Fifty years old today. I guess it's as good an excuse as any for a perspective-style post. :-)
My work/financial side is finally back on an upward slope. That's what I wanted to talk about today.
It's been 19 months now since I voluntarily dropped my day-job (tech support/sales) hours in half, with the intent of transitioning back into eventual full self-employment. For the first half a year or so, I wasn't earning any self-employment income, as I tried a whole bunch of different business ideas, all to no avail. I wasn't too worried, as I hadn't planned on seeing money at first, but of course, it was still mildly frustrating. Despite tightening the belt, expenses still outweighed income, and of course, that's not sustainable forever.
I do still have visions of continuing with my long-term plan of developing AboutTh.is, but as my savings started to evaporate, I had to make a conscious decision to put that plan on hold until I could build a reasonable cushion and ongoing income stream again.
Two successful business models did finally appear this year, and the corresponding income is now starting to solidify. For now, both of these activities are still in the category of trading time for money. While that's not terrible, it also means that I'm ultimately just trading the day-job for a better "job" (or two), and so, for both models, I'm also working on ways to leverage the work into investments that can pay me back later over time.
So, what is working for me? The first business activity goes back to my original roots of software development. Starting this past January, I've been designing and maintaining a relational database and highly-customized back-end website for a small investment firm. While it's a ton of work, it's also been rather satisfying intellectually, which was the part that I had missed when I had made the decision to walk away from writing software about 17 years ago. I'm learning a lot about MySQL and database design, and I'm really liking it. :-) The project's grown to 25 tables and 35 relationships at the moment, and the complexity can be very engaging.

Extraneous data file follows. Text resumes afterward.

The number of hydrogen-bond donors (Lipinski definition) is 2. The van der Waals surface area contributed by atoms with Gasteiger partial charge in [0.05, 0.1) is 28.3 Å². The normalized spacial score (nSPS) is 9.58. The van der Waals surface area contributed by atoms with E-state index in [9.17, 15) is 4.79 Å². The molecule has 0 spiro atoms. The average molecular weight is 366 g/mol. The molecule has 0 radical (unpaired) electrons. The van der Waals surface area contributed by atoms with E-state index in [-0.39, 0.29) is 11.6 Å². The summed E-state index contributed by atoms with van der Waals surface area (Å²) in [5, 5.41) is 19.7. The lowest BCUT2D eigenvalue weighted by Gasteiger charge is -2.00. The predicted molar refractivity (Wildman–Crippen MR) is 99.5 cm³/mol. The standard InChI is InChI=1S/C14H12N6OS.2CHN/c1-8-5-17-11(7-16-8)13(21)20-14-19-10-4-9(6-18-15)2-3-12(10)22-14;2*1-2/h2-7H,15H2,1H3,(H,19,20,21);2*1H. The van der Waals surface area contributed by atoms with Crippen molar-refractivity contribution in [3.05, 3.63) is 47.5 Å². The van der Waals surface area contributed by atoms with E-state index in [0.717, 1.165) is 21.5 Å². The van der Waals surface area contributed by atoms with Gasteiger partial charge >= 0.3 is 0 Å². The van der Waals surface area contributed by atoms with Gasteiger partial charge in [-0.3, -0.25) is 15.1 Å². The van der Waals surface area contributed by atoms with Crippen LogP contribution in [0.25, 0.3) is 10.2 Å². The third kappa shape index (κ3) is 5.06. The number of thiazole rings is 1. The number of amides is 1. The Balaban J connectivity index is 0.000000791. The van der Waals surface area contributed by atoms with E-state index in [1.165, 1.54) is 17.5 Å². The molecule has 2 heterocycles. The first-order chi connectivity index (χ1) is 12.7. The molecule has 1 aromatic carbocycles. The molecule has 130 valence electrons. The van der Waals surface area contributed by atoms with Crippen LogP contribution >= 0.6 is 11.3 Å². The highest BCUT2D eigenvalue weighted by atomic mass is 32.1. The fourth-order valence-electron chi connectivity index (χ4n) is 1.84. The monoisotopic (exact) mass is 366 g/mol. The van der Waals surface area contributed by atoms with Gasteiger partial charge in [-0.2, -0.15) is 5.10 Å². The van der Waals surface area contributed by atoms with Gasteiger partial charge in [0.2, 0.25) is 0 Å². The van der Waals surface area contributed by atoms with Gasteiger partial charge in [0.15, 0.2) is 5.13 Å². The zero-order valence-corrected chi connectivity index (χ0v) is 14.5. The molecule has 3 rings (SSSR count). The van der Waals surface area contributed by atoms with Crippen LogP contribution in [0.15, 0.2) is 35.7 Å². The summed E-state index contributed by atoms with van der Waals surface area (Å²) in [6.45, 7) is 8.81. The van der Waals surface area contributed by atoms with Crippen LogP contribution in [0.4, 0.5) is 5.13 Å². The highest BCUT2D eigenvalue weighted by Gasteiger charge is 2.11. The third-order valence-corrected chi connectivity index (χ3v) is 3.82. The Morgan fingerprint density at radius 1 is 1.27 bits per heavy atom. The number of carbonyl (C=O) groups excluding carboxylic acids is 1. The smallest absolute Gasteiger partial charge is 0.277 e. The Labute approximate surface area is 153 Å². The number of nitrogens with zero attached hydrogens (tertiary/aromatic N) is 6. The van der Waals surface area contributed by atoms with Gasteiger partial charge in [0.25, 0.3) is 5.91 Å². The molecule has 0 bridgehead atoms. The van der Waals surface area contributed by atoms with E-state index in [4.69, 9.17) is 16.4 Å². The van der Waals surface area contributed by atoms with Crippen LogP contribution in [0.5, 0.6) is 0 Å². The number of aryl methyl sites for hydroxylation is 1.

Our current contract only calls for one year of monthly payments, and I'm not entirely sure that I (or they) will want to renegotiate at the end of that period, so this single client does not equal longer-term stability by any means. Yes, I'm looking for other ways to leverage the relationship. (More about that in my signature below.)
The other activity is something that I'd toyed with for a while, but finally got serious with in October. So many of my day-job customers (and even supervisors) have told me that I should consider voice acting that I finally took the plunge and hung up a shingle on oDesk, (an outsourcing marketplace), to see what would happen. To my pleasant surprise, in the space of two months, I've been able to build up a voiceover business to the point where I'm actually running out of time in a day, and am slowly raising my rates to balance that situation accordingly. It's quite clear there's a demand for my services here.
In a very related vein, I'd like to see if I can realistically quit my day-job in the next few months. That'll be a scary step, of course, but I did it once before, (in 1998).
One wouldn't necessarily think that voiceover work could be anything other than trading time for money, (except for those seriously successful performers who can actually live on residuals), but even here, I'm finding that there's a chance for a longer-term income stream, in the form of audiobook royalties. I'm not putting a ton of eggs in this particular basket, but it's certainly interesting to explore. I already have two book contracts in place, through Amazon's ACX marketplace, and this just started. :-)
So, yeah, overall, life is (finally) looking good again. It's been a long time since I've been able to say that.
Here, enjoy one of my recent voiceovers, for a tour of the area where the Godfather movie was filmed: